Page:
I have a confession: I love self-help books. It’s the subtitles that pull me in. Of course I want to let go of who I think I’m supposed to be and embrace who I am. I want to dare to live fully right where I am. I want to open my heart and mind so acts of love become habitual. And I’m currently working my way (for the second time) through someone else’s mid-faith crisis to seek consolation for my own restless soul.
Yes, I know. I try to order this type of book online, or I dart in and back out of the bookstore section with lowered eyes and hand the book over to the cashier without making eye contact. I find a tinge of weakness or desperation to the label “self-help.” Maybe this says more about me than the label. (If nothing else, it probably says why I like/need these books.)
I first encountered Lauren Winner at the Festival of Faith and Writing in 2004, when I was a high school junior with no intention of going to Calvin. (Ha.) I did, however, get good grades in English, so several of my classmates and I, along with our Calvin alumna English teacher, flew out to Grand Rapids for the weekend. I don’t remember why I chose to go to Lauren Winner’s session, but she was an engaging speaker, and I bought her memoir Girl Meets God immediately afterward.
Most recently, she penned Still, “notes on a mid-faith crisis,” during a dark period after her divorce. The book is structured loosely and broadly, not with chapters exactly, but more a series of standalone reflections chunked together. I’ve been reading them on my subway commute, and am paranoid that the person sitting or standing next to me will see a word like “God” or “church” or a quote from The Book of Common Prayer and judge me. Again, more about me than the material.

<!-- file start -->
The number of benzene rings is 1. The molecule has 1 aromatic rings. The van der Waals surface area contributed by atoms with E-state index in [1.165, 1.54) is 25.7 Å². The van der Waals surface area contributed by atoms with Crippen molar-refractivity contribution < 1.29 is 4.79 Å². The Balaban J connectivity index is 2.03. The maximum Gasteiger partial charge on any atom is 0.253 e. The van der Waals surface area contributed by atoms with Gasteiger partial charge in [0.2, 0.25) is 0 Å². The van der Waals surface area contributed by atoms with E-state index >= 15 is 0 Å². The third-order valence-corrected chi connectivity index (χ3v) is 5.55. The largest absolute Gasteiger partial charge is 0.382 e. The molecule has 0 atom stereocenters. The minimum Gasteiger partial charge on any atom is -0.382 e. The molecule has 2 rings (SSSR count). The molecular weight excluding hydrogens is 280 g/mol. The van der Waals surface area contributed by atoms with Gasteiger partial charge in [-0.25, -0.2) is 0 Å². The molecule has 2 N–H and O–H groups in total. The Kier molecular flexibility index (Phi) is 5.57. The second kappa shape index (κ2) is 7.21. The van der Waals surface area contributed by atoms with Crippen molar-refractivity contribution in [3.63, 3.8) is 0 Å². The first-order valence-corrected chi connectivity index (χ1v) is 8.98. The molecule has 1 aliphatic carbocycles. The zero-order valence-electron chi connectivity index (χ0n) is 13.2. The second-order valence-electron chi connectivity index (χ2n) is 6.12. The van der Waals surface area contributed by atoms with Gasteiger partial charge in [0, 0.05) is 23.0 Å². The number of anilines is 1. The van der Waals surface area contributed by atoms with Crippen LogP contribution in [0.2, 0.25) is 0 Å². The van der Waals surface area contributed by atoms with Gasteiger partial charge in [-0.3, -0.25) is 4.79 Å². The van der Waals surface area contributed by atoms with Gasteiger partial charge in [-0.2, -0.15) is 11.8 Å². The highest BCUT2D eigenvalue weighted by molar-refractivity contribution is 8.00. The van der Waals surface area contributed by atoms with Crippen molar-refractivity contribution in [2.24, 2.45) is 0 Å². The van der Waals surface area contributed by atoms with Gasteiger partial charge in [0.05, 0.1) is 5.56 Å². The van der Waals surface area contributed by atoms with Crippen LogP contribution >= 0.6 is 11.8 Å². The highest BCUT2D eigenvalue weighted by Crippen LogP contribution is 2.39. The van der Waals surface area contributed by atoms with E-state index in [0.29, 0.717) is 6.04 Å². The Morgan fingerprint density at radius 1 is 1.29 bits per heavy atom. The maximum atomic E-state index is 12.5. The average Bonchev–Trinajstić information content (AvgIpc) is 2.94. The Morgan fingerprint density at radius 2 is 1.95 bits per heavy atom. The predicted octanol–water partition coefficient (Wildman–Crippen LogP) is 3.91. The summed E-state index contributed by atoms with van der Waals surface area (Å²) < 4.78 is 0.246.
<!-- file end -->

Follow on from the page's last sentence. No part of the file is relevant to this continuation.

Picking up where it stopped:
It’s heavy material for the subway, much of it. I only realized this about 33 percent in. It’s a book about the “spiritual middle,” the place that isn’t the eager (even naive) beginning nor the end of a spiritual journey; it’s about hard things, faith- and self-challenging walls we run up against, and how to muddle on around them. That’s not even true—it’s not a how-to. It’s a wrenchingly honest, sometimes bleak, narrative of a daily struggle with grace.
Winner says, “Some days I am not sure if my faith is riddled with doubt or whether, graciously, my doubt is riddled with faith. And yet I continue to live in the world the way a religious person lives in the world; I keep living in a world that I know to be enchanted, and not left alone. I doubt; I am uncertain; I am restless, prone to wander. And yet glimmers of holy keep interrupting my gaze.”
I am not using this book to get myself through a divorce. I don’t live in North Carolina, and I’m not an Episcopalian academic. My spiritual middle is different from the one described in Still. But I am in a middle—most people are, I think—and I need my gaze to be interrupted by holy glimmers. I need to stop. I need to think, or not think. I need to look—to “witness and keep track,” as Thomas Lynch told us. I need to get out of the little, crammed-full world of anxiety that my brain creates if I let it stay in a vacuum. I need to take a break from busyness. I need to breathe. I need help—although it’s not coming from myself.
Twice a day, every day, my subway train rises out of the ground like a behemoth and lumbers across the bridge. Most times, I look up from my Nook and stare down at the rippling East River, out at the window-pocked buildings, the taxis and livery cars zipping or crawling up the FDR. The light never hits the planes of the buildings in the same way.
I like this, this separation between the islands where I live and work, this time of noticing, this time where my mind can blank and I can just look.
One day last week, I hit my transfer well, and so it was still light as we rose up through Chinatown. The Brooklyn-side buildings glowed rosy as we pulled toward them. A little more than halfway, the sky behind lower Manhattan grew more and more neon until—
Low-hanging orange sun, Brooklyn Bridge, Lady Liberty with her torch held high.